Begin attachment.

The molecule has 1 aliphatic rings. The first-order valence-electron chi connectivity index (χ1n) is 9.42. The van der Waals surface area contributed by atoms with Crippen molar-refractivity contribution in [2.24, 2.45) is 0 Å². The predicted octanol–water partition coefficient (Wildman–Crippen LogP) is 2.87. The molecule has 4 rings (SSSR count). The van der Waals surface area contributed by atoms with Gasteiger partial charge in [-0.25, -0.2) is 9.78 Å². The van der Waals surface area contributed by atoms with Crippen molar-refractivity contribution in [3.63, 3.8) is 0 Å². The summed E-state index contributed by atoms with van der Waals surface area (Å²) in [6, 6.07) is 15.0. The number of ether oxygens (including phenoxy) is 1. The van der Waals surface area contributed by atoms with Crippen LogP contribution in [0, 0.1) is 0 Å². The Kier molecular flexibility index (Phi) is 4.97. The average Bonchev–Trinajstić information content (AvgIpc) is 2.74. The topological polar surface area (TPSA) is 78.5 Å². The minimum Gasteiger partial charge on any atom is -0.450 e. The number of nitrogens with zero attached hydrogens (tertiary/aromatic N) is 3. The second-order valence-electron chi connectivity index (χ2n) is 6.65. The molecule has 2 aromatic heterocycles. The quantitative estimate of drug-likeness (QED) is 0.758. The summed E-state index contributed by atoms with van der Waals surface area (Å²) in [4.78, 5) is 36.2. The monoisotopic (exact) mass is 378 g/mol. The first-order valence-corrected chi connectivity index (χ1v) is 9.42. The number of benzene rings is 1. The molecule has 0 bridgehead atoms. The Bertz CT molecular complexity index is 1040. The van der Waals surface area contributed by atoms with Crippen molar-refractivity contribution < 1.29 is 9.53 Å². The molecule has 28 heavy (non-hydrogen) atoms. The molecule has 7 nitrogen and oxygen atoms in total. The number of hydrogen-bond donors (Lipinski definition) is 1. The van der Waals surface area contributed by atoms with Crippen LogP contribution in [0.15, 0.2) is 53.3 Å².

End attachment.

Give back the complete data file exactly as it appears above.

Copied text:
The molecule has 1 aliphatic rings. The first-order valence-electron chi connectivity index (χ1n) is 9.42. The van der Waals surface area contributed by atoms with Crippen molar-refractivity contribution in [2.24, 2.45) is 0 Å². The predicted octanol–water partition coefficient (Wildman–Crippen LogP) is 2.87. The molecule has 4 rings (SSSR count). The van der Waals surface area contributed by atoms with Gasteiger partial charge in [-0.25, -0.2) is 9.78 Å². The van der Waals surface area contributed by atoms with Crippen molar-refractivity contribution in [3.63, 3.8) is 0 Å². The summed E-state index contributed by atoms with van der Waals surface area (Å²) in [6, 6.07) is 15.0. The number of ether oxygens (including phenoxy) is 1. The van der Waals surface area contributed by atoms with Crippen LogP contribution in [0, 0.1) is 0 Å². The Kier molecular flexibility index (Phi) is 4.97. The average Bonchev–Trinajstić information content (AvgIpc) is 2.74. The topological polar surface area (TPSA) is 78.5 Å². The minimum Gasteiger partial charge on any atom is -0.450 e. The number of nitrogens with zero attached hydrogens (tertiary/aromatic N) is 3. The second-order valence-electron chi connectivity index (χ2n) is 6.65. The molecule has 2 aromatic heterocycles. The quantitative estimate of drug-likeness (QED) is 0.758. The summed E-state index contributed by atoms with van der Waals surface area (Å²) in [4.78, 5) is 36.2. The monoisotopic (exact) mass is 378 g/mol. The first-order valence-corrected chi connectivity index (χ1v) is 9.42. The number of benzene rings is 1. The molecule has 0 bridgehead atoms. The Bertz CT molecular complexity index is 1040. The van der Waals surface area contributed by atoms with Crippen molar-refractivity contribution < 1.29 is 9.53 Å². The molecule has 28 heavy (non-hydrogen) atoms. The molecule has 7 nitrogen and oxygen atoms in total. The number of hydrogen-bond donors (Lipinski definition) is 1. The van der Waals surface area contributed by atoms with Crippen LogP contribution in [0.15, 0.2) is 53.3 Å².